You’ve probably noticed that just about any time you book a flight on Travelocity, you get hounded with a promotion to apply for the Travelocity American Express card.
It’s no accident that they show this to you on the last page when you’re making the reservation, the same page where you enter your payment info. They’re hoping, of course, that the sticker shock from the ticket price might further incline you to hit “Apply Now” to save a few bucks.
But should you bite the bait or not?
The old version of their credit card (a MasterCard) had its fair share of bad reviews due to customer service. The newer AmEx Travelocity credit cards were launched back back in 2010. It’s been almost 2 years now and I haven’t heard anything (positive or negative) about it, so I made the assumption “no news is good news” and their customer service department must have finally gotten their act together. Boy was I wrong…
Researching this was a nightmare
The AmEx comes in 2 versions and other than the standard bullet points, I didn’t see any detailed info about the benefits and rewards programs. So I thought I could call up customer service to get the answers…
First Call? Dug around on the site and found this number, 1-866-734-8040. It’s one of those prompts where they won’t let you talk to anyone without entering your account number (a problem if you’re like me and don’t have one!). So what you have to do is enter random numbers five times and then finally, the system says it’s connecting you to a “relationship manager.”
This “relationship manager” I was connected to could barely speak English, could not understand my basic question (how much is one point worth?) and kept asking for my Social Security number, even though I repeatedly said I did not have an account. Eventually she told me to call this number instead…
Second Call? 1-888-872-8356 was equally nightmarish and I got transferred around a few times before someone who even was remotely knowledgeable about the credit cards. Apparently this is a mixed-use call center, because he kept mixing up the Travelocity American Express credit card with the one from Frontier Airlines. Unfortunately, he wasn’t able to answer my questions either and told me to call the number from the first call. In other words, a never-ending vicious cycle if there ever was one.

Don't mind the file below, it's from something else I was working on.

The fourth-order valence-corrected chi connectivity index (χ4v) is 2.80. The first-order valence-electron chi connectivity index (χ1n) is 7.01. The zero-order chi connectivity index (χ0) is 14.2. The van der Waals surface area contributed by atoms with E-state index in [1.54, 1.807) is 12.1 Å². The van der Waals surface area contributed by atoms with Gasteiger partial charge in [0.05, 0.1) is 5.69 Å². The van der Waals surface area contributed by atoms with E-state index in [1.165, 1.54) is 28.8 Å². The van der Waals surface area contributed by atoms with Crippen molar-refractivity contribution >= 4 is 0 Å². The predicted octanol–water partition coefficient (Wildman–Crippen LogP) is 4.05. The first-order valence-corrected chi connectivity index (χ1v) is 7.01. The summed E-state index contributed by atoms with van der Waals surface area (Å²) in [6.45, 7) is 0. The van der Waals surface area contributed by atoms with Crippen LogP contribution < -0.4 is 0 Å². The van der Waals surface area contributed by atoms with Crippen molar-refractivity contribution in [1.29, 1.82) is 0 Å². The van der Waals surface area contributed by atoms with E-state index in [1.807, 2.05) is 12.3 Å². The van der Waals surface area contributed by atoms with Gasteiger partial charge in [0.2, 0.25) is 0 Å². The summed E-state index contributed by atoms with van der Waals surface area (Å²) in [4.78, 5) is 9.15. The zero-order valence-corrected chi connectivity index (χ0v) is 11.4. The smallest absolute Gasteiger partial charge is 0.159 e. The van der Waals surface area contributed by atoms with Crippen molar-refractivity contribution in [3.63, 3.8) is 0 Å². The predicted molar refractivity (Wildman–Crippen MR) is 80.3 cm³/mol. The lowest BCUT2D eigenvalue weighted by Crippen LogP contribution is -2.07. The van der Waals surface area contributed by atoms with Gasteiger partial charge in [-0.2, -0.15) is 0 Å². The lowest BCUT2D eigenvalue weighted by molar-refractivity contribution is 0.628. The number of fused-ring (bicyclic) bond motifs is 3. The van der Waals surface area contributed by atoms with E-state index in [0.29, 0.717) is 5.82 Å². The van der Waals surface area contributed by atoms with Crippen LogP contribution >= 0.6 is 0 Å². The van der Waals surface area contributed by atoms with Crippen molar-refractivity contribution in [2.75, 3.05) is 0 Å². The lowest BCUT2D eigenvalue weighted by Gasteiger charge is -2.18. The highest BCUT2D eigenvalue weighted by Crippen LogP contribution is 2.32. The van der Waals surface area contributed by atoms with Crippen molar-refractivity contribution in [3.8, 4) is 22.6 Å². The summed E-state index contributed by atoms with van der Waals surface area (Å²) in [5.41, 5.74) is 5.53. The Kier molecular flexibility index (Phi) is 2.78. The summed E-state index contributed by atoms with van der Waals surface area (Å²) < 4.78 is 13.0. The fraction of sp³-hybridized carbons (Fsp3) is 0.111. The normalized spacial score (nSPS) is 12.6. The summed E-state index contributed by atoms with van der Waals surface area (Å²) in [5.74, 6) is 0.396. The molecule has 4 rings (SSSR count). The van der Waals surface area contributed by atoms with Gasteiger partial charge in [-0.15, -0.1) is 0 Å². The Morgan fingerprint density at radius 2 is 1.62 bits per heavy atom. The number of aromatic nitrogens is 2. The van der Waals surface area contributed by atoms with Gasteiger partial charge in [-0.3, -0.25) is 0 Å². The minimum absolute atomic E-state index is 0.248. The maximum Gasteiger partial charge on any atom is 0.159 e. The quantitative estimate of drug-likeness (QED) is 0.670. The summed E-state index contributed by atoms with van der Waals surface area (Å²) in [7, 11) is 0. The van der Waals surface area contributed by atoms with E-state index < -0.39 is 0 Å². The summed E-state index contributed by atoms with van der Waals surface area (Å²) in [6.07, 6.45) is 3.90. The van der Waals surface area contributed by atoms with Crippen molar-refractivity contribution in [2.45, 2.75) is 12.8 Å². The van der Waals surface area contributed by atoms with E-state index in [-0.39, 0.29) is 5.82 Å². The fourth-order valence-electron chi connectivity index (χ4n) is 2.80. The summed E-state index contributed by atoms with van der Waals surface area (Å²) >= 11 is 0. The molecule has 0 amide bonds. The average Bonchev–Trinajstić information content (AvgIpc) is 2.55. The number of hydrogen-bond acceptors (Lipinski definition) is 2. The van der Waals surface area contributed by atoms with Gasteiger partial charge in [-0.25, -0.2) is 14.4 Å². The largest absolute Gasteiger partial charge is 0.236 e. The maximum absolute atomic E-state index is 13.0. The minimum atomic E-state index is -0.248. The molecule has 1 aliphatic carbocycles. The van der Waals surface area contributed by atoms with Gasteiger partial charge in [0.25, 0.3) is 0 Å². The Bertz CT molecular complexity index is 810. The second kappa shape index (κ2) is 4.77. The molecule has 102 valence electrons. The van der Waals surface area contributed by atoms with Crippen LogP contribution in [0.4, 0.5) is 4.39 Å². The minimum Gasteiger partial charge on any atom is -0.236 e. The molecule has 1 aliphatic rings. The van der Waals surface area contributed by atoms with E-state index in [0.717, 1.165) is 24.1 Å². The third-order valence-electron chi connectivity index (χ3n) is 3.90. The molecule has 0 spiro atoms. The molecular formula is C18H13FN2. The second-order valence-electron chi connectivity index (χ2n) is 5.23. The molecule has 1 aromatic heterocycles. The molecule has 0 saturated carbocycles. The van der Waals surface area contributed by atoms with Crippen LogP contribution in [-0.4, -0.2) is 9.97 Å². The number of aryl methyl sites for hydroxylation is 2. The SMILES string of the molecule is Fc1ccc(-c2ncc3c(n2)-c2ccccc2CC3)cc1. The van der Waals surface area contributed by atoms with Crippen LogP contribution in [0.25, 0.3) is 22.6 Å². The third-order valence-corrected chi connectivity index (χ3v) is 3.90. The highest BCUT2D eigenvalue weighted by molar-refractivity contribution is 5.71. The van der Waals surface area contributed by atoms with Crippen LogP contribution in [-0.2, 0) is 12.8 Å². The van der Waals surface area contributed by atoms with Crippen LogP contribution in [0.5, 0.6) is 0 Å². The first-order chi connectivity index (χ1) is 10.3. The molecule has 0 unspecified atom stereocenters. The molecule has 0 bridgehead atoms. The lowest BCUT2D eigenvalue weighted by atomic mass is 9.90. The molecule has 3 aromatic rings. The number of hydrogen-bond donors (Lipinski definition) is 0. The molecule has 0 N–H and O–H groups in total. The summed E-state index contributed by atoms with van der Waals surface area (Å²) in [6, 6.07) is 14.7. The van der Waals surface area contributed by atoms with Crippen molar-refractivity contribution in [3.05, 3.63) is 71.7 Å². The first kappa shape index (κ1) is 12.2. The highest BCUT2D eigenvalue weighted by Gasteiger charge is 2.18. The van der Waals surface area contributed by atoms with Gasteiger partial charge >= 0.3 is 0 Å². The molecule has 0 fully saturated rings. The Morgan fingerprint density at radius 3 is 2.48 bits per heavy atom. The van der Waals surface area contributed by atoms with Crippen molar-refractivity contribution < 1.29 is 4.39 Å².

Conclusion? The Travelocity credit card customer service seemingly hasn’t improved. Unfortunatetely, that also means that the following review of rewards and benefits may or may not be accurate, since no one could answer my damn questions!
This is what comes with the no annual fee version:
- 3 points per dollar spent on Travelocity
- 1 point per dollar spent elsewhere
The $39.00 annual fee version gives this:
- 5 points per dollar on Travelocity
- 2 points per dollar on one of the following categories: restaurants, gas, or groceries
- 1 point per dollar elsewhere
The point value varies depending on how many points are being redeemed. This is some of the information I was trying to clarify over phone:
- $50 statement credit = 5,000 points ($0.01 per point)
- $75 statement credit = 7,500 points ($0.01 per point)
- $400 statement credit = 20,000 points ($0.02 per point)
The statement credits can be applied towards Travelocity.com purchases that were made using the credit card account. The first two redemption levels are average but the $400 statement credit is certainly a very tempting offer.
As far as benefits are concerned, that’s something that I didn’t see full details for on the website or application page, so unfortunately, there’s not anything to write about them.
On one hand you have great rewards, but on the other you have treacherous customer service. If I would have to speak to those some foreigners to use my statement credit, than that would make me think twice about the Travelocity Rewards American Express. Another drawback is the promotional offer which is quite disappointing. Ultimately the choice is yours if the pros outweigh the cons.
So what’s the best travel card for 2013?
It’s hard to beat the rewards and travel benefits that you get with the Venture:
This post has been updated for 2013